From “Liberation”

As the clock ticks toward’s dawn’s ultimatum–the newspaper staff must turn over TUNA, a Serb army deserter, or face attack by Serb armor–a couple of the news crew and TUNA hunker down in the cold….

ZLATKO:  (to TUNA) I don’t get it. You obviously have feelings, yet you can kill prisoners. You care for your sister, but you rape strangers. How can you sit there and not do anything? It’s a crime, Tuna. All of this! It’s a bloody, fucking crime!

ISMAIL: Too bad they shelled the courthouse.

ZLATKO: And why, besides the obvious, is that?

ISMAIL: The Serbs. You could sue them.

ZLATKO: Lucky none of you can sue me.

ISMAIL: Boss! The very thought! We know you have no money.

ZLATKO: Thank you. This past year, thank you.

ISMAIL: You’re the only paper in town. With a building.

ZLATKO: Your wife and all.

ISMAIL: Ah well…. You’re welcome. Hope you can pay me back. Hope someone can.

TUNA: Sir?

ZLATKO: What?

TUNA: His wife? Is something wrong?

ISMAIL: Wrong.

ZLATKO: Tell him.

ISMAIL finishes bandaging up MILENA.

ISMAIL: There you go, sweetie. Sleep now. He’s not interested.

ZLATKO: I think he ought to know.

ISMAIL: You want a bedtime story, Tuna? Heard you lost your folks.

TUNA: Yes.

ISMAIL: See, we’re all about “that” big. The three of us. My wife lost her mother. A war incident. In the process, my wife was damaged. Her body. Her soul. She’s afraid. Can’t take care of herself. She’s waiting at home right now. Alone. Have to wait a little longer, I guess.  Go ahead. Turn away. It’s all right. Everyone wants to hear, but no one wants to take responsibility for what they hear. These stories, once you hear them, they stick to you. They get to be your stories. My stories. Your parents and my wife. All of us, pincushioned with stories.  You want to know? My mother-in-law and my wife were at the market, waiting in line for bread. Someone—maybe the Serbs—lobbed at artillery shell into the queue. My mother-in-law saved my wife’s life.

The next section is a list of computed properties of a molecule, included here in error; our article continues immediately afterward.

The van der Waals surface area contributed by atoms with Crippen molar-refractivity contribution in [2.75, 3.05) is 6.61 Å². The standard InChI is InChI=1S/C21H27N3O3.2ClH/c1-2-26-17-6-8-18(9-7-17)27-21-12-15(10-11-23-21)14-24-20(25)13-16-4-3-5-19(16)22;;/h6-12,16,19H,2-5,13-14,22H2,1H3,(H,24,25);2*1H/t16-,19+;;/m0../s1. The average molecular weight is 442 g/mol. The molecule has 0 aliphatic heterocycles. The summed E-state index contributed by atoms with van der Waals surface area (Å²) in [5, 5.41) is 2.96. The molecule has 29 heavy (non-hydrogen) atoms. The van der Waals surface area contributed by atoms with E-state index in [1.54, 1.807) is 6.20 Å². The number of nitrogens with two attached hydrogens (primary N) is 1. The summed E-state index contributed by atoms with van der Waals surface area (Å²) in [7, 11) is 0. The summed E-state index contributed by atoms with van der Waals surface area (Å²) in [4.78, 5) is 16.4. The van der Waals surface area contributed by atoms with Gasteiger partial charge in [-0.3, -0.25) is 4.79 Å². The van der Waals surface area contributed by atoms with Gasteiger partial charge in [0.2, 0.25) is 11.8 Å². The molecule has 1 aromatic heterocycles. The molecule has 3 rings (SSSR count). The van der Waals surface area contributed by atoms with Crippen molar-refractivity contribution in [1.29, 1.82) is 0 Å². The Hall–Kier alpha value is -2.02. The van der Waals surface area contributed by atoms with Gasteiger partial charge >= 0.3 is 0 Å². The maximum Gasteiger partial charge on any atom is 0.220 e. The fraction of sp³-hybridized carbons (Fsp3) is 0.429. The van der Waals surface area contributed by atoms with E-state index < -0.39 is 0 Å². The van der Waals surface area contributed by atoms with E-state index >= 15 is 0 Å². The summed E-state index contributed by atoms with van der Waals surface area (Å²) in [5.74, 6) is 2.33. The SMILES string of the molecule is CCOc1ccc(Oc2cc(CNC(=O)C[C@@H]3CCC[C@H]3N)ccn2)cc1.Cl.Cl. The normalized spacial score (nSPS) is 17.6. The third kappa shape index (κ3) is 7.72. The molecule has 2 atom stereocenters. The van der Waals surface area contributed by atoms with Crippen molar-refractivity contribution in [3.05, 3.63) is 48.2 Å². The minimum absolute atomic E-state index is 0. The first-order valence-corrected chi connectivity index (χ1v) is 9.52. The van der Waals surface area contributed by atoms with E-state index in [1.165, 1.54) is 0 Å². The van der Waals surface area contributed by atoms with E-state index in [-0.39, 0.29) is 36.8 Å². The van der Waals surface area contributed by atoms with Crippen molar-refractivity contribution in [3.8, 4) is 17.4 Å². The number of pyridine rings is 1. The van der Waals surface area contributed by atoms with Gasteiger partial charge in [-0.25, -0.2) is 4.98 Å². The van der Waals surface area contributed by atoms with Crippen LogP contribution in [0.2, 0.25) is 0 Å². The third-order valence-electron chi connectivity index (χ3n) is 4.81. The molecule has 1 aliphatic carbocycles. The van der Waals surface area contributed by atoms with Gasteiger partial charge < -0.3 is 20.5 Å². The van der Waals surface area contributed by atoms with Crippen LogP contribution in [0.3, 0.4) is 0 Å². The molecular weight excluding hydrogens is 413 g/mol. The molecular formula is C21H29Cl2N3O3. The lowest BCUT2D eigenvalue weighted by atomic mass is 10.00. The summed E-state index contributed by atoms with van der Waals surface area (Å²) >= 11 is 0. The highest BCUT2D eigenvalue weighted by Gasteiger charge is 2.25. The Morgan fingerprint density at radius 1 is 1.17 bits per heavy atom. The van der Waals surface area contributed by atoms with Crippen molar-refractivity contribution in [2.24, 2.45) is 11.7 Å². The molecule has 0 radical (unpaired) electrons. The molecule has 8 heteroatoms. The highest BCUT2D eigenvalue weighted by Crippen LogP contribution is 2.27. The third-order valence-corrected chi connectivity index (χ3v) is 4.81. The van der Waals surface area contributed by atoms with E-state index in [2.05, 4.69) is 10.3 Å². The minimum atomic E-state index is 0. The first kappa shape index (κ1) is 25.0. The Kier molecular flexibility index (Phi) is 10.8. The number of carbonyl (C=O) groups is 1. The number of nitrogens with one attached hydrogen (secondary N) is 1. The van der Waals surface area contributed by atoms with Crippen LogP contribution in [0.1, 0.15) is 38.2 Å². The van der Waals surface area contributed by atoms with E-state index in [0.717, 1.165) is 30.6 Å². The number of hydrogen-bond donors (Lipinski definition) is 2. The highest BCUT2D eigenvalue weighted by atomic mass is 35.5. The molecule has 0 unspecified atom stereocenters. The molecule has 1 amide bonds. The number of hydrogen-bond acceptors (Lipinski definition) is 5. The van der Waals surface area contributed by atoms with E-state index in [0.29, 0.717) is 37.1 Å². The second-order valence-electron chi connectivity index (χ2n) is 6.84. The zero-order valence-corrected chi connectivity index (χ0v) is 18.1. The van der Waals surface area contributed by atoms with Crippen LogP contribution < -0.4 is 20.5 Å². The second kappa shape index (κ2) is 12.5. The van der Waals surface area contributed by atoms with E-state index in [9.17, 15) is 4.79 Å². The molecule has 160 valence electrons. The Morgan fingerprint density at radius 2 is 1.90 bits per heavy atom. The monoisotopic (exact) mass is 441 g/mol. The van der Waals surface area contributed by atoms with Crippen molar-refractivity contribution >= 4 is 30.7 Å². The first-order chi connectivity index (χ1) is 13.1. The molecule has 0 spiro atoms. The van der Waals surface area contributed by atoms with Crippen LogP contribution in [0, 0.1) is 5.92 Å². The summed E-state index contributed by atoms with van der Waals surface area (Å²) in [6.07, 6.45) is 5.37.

TUNA: How?

ISMAIL: Everything hit her first. Made good pictures. Made CNN. The best part was when the Serb spokesman said the Muslims shelled the market to make the Serbs look bad. Oh, we laughed over that. My wife lost her legs. Lost her mind. Luckily, I’m an optimist. Someday, she gets her mind back.

TUNA: I’m sorry. I’m tired of saying I’m sorry!

ISMAIL: I’ll assume you didn’t fire the shell. We are prisoners of madmen, Tuna. You, me, the tankers out there. We are not geniuses or idiots, saints or devils. We are only lucky or unlucky. To varying degrees.


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